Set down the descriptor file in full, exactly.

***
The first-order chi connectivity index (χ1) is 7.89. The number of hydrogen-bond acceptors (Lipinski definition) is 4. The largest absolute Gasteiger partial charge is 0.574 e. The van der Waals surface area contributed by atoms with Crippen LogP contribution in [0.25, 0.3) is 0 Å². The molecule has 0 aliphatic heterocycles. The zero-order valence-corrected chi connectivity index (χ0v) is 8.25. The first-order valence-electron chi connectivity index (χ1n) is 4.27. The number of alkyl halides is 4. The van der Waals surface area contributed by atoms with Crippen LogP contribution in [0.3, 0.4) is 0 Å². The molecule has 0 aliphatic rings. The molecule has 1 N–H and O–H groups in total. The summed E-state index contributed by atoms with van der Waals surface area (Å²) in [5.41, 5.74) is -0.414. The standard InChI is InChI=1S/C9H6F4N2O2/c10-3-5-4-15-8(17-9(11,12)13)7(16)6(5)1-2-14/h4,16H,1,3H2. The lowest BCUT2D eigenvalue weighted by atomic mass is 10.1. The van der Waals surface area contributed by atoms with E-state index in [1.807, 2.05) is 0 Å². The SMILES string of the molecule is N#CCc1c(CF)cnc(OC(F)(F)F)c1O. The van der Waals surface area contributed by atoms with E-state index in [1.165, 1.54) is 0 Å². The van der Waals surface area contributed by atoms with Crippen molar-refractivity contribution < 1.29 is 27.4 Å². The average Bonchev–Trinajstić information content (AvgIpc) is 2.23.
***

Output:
The first-order chi connectivity index (χ1) is 7.89. The number of hydrogen-bond acceptors (Lipinski definition) is 4. The largest absolute Gasteiger partial charge is 0.574 e. The van der Waals surface area contributed by atoms with Crippen LogP contribution in [0.25, 0.3) is 0 Å². The molecule has 0 aliphatic heterocycles. The zero-order valence-corrected chi connectivity index (χ0v) is 8.25. The first-order valence-electron chi connectivity index (χ1n) is 4.27. The number of alkyl halides is 4. The van der Waals surface area contributed by atoms with Crippen LogP contribution in [0.3, 0.4) is 0 Å². The molecule has 0 aliphatic rings. The molecule has 1 N–H and O–H groups in total. The summed E-state index contributed by atoms with van der Waals surface area (Å²) in [5.41, 5.74) is -0.414. The standard InChI is InChI=1S/C9H6F4N2O2/c10-3-5-4-15-8(17-9(11,12)13)7(16)6(5)1-2-14/h4,16H,1,3H2. The lowest BCUT2D eigenvalue weighted by atomic mass is 10.1. The van der Waals surface area contributed by atoms with E-state index in [1.807, 2.05) is 0 Å². The SMILES string of the molecule is N#CCc1c(CF)cnc(OC(F)(F)F)c1O. The van der Waals surface area contributed by atoms with E-state index in [1.165, 1.54) is 0 Å². The van der Waals surface area contributed by atoms with Crippen molar-refractivity contribution < 1.29 is 27.4 Å². The average Bonchev–Trinajstić information content (AvgIpc) is 2.23.